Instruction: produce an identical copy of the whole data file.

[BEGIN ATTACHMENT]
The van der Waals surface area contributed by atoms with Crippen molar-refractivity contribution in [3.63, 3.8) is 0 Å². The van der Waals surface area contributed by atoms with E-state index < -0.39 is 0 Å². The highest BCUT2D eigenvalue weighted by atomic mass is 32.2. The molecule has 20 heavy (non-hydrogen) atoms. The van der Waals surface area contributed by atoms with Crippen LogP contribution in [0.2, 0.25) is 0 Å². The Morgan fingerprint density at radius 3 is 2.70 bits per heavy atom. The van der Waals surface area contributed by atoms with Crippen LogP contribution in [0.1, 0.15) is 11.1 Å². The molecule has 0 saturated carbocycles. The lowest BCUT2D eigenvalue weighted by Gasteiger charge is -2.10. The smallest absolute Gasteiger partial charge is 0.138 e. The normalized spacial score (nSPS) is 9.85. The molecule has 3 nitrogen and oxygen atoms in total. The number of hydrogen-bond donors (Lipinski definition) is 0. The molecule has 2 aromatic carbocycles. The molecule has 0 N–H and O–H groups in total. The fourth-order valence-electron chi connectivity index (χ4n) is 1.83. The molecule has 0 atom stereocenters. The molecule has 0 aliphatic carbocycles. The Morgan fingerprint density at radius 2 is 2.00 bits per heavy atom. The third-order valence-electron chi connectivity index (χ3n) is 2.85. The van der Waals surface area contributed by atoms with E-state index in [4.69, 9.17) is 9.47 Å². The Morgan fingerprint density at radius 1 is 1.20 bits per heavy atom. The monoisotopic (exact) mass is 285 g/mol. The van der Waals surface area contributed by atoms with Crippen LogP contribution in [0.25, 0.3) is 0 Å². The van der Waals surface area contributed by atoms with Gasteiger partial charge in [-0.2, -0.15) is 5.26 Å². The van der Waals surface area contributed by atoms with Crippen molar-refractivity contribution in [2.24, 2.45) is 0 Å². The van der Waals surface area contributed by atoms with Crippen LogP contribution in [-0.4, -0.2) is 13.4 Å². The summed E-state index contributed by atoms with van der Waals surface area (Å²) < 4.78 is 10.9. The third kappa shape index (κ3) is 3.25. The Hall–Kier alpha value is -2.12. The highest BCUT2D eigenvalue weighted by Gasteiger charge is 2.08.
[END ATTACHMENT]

The van der Waals surface area contributed by atoms with Crippen molar-refractivity contribution in [3.63, 3.8) is 0 Å². The van der Waals surface area contributed by atoms with E-state index < -0.39 is 0 Å². The highest BCUT2D eigenvalue weighted by atomic mass is 32.2. The molecule has 20 heavy (non-hydrogen) atoms. The van der Waals surface area contributed by atoms with Crippen LogP contribution in [0.2, 0.25) is 0 Å². The Morgan fingerprint density at radius 3 is 2.70 bits per heavy atom. The van der Waals surface area contributed by atoms with Crippen LogP contribution in [0.1, 0.15) is 11.1 Å². The molecule has 0 saturated carbocycles. The lowest BCUT2D eigenvalue weighted by Gasteiger charge is -2.10. The smallest absolute Gasteiger partial charge is 0.138 e. The normalized spacial score (nSPS) is 9.85. The molecule has 3 nitrogen and oxygen atoms in total. The number of hydrogen-bond donors (Lipinski definition) is 0. The molecule has 2 aromatic carbocycles. The molecule has 0 N–H and O–H groups in total. The fourth-order valence-electron chi connectivity index (χ4n) is 1.83. The molecule has 0 atom stereocenters. The molecule has 0 aliphatic carbocycles. The Morgan fingerprint density at radius 2 is 2.00 bits per heavy atom. The third-order valence-electron chi connectivity index (χ3n) is 2.85. The van der Waals surface area contributed by atoms with E-state index in [4.69, 9.17) is 9.47 Å². The Morgan fingerprint density at radius 1 is 1.20 bits per heavy atom. The monoisotopic (exact) mass is 285 g/mol. The van der Waals surface area contributed by atoms with Crippen LogP contribution in [0.25, 0.3) is 0 Å². The van der Waals surface area contributed by atoms with Gasteiger partial charge in [-0.2, -0.15) is 5.26 Å². The van der Waals surface area contributed by atoms with Crippen molar-refractivity contribution in [2.24, 2.45) is 0 Å². The van der Waals surface area contributed by atoms with Crippen LogP contribution in [-0.4, -0.2) is 13.4 Å². The summed E-state index contributed by atoms with van der Waals surface area (Å²) < 4.78 is 10.9. The third kappa shape index (κ3) is 3.25. The Hall–Kier alpha value is -2.12. The highest BCUT2D eigenvalue weighted by Gasteiger charge is 2.08.